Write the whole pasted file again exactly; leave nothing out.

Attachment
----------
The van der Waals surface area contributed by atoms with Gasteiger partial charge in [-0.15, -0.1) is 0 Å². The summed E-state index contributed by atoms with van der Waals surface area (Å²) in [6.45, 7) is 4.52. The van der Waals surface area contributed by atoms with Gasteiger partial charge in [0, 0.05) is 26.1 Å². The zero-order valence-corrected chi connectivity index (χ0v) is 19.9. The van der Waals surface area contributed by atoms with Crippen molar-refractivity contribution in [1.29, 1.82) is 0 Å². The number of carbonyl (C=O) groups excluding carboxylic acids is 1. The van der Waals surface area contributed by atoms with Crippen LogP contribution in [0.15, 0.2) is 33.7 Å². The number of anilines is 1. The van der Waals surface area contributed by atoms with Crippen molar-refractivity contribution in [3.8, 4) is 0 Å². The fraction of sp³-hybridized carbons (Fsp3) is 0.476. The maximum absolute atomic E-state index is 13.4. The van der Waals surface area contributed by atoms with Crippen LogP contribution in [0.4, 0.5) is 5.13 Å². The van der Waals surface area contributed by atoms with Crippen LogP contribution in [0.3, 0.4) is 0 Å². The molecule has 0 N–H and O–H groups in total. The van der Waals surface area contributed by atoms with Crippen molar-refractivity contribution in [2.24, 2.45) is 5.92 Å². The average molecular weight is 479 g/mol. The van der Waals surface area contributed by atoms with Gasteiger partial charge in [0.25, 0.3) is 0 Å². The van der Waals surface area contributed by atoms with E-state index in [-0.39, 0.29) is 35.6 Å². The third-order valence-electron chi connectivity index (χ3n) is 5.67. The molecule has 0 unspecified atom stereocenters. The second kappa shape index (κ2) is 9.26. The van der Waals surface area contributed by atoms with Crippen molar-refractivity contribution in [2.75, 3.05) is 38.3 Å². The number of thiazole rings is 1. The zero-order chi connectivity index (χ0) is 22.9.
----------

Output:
The van der Waals surface area contributed by atoms with Gasteiger partial charge in [-0.15, -0.1) is 0 Å². The summed E-state index contributed by atoms with van der Waals surface area (Å²) in [6.45, 7) is 4.52. The van der Waals surface area contributed by atoms with Gasteiger partial charge in [0, 0.05) is 26.1 Å². The zero-order valence-corrected chi connectivity index (χ0v) is 19.9. The van der Waals surface area contributed by atoms with Crippen molar-refractivity contribution in [1.29, 1.82) is 0 Å². The number of carbonyl (C=O) groups excluding carboxylic acids is 1. The van der Waals surface area contributed by atoms with Crippen LogP contribution in [0.15, 0.2) is 33.7 Å². The number of anilines is 1. The van der Waals surface area contributed by atoms with Crippen molar-refractivity contribution in [3.8, 4) is 0 Å². The fraction of sp³-hybridized carbons (Fsp3) is 0.476. The maximum absolute atomic E-state index is 13.4. The van der Waals surface area contributed by atoms with Crippen LogP contribution in [0.4, 0.5) is 5.13 Å². The van der Waals surface area contributed by atoms with Crippen LogP contribution in [0.3, 0.4) is 0 Å². The molecule has 0 N–H and O–H groups in total. The van der Waals surface area contributed by atoms with Crippen molar-refractivity contribution in [2.24, 2.45) is 5.92 Å². The average molecular weight is 479 g/mol. The van der Waals surface area contributed by atoms with Gasteiger partial charge in [0.25, 0.3) is 0 Å². The van der Waals surface area contributed by atoms with E-state index in [-0.39, 0.29) is 35.6 Å². The third-order valence-electron chi connectivity index (χ3n) is 5.67. The molecule has 0 unspecified atom stereocenters. The second kappa shape index (κ2) is 9.26. The van der Waals surface area contributed by atoms with Crippen molar-refractivity contribution in [2.75, 3.05) is 38.3 Å². The number of thiazole rings is 1. The zero-order chi connectivity index (χ0) is 22.9.